One-offs hit profits but boost capital
Reported third quarter profit before tax at HSBC fell 86% from a year earlier, as currency movements and exceptional items, including a $1.7bn loss on the sale of the bank's Brazilian business, hit performance. Adjusted profits rose 7% as revenue grew in the Global Banking & Markets and Retail Banking & Wealth Management divisions and costs across the bank fell 4%.
The shares rose 4.2% in early trading.
It is still very much work in progress at HSBC. The bank is engaged in a major repositioning, one which will see it become much more focused on its Asian origins and far less exposed to volatile investment banking activities.
As China takes a growing role on the global stage, HSBC wants to be the financier of choice for anyone seeking to do business there. Trade financing has always been big business for HSBC, reflecting its Hong Kong roots, and the bank is growing its market share.
That trade focus means that, although China is key, HSBC's future is also reliant on the health of the broader global economy. The diversity of its loan book gives the bank resilience; apart from UK mortgages and commercial lending, no single asset class makes up more than 5% of the book.
Reshaping the group is no small task, and there is the issue of ring-fencing the UK retail bank too. But HSBC seems to be making steady progress, with costs remaining under control, down $2.8bn since 2015, against a target of $5bn by the end of 2017.
HSBC and China's fortunes will be increasingly tied together. Recent market concerns over the health of the Chinese economy have been unhelpful for the stock, pushing the dividend yield up to almost 8%. However, that has now dropped back to a more reasonable 6.3%, and today's improved capital position will further reassure investors about the dividend's long run prospects.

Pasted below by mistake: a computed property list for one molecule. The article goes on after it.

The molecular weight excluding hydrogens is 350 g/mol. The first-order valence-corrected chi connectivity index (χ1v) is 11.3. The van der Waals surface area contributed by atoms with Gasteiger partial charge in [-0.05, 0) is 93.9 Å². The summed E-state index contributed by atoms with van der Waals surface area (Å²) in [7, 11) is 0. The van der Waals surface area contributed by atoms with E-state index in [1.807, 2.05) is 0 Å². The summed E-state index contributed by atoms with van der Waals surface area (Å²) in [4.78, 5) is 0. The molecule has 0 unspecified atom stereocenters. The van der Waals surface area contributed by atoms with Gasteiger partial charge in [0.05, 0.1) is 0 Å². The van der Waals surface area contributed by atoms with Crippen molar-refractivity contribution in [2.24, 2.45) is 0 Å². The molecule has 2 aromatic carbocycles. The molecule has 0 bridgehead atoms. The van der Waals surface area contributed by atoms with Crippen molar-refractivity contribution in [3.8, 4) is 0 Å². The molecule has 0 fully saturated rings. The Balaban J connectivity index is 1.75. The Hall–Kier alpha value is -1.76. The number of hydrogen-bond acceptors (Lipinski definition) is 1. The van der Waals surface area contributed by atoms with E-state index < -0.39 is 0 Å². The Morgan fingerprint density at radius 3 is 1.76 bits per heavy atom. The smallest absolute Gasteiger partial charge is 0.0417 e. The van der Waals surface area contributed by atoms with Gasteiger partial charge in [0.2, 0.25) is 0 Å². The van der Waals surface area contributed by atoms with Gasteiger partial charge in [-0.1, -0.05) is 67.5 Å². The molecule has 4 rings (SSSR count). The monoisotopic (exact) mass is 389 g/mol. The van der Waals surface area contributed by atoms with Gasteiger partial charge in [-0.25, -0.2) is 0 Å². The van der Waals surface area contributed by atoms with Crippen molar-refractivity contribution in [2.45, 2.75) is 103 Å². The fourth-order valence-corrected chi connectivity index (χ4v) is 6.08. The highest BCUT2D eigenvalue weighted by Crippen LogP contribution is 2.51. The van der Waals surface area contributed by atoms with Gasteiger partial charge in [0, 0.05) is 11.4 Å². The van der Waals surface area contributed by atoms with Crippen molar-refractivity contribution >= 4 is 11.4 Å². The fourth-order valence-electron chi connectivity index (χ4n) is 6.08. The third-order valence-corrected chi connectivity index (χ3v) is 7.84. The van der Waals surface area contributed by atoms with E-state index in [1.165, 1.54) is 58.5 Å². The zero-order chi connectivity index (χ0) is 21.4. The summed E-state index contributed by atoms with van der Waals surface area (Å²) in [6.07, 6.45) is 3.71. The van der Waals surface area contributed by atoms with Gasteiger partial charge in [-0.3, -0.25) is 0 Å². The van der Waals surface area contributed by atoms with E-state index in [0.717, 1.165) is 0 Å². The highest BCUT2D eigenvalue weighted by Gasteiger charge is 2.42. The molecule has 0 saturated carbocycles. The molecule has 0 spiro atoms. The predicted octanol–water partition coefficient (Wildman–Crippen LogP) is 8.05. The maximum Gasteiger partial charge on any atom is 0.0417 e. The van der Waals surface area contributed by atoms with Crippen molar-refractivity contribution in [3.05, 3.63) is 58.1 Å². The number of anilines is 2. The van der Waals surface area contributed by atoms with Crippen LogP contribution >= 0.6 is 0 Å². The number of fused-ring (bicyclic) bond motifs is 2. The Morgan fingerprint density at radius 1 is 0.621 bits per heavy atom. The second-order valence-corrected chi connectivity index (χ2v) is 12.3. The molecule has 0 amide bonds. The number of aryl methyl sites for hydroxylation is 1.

The capital boost though is the result of a one off regulatory change rather than improved organic capital generation. Such windfalls are unlikely to be repeated, and ultimately HSBC needs to convince the market that its restructuring will raise future returns in the business. Things are looking up, but not so long ago the bank was targeting a 10% return on equity by 2017. With returns so far this year below 5% and negative in Q3, HSBC still has a point to prove.
Third Quarter Results:
The group reduced risk weighted assets (RWAs) in the quarter by $57bn, $40bn of which came from the sales the Brazilian business. The group is 80% of the way to achieving its RWA reduction target.
The bank has now delivered $2.8bn in annualised cost savings, and is on track to achieve the 2017 cost saving target as well. However, continued pressure from record low interest rates mean that the net interest margin (the difference between what it can charge borrowers and pay depositors) fell in the quarter.
The group's regulated capital reserve, Common Equity Tier 1 Capital (CET1), improved by almost two percentage points to 13.9%, mainly due to regulatory amendments to how its stake in China's Bank of Communications (BoCom) is accounted for.
CEO Stuart Gulliver said that the improved CET 1 ratio allowed the banks "to support the dividend, to invest in the business, and, over the medium term, to contemplate share buy-backs". The current share buyback, announced at the half year, is 59% complete and expected to finish in late 2016/early 2017.
Unless otherwise stated, all estimated figures, including prospective dividend yields, are taken from a consensus of analyst forecasts compiled by Thomson Reuters. These estimates should not be taken as a reliable indicator of future performance.
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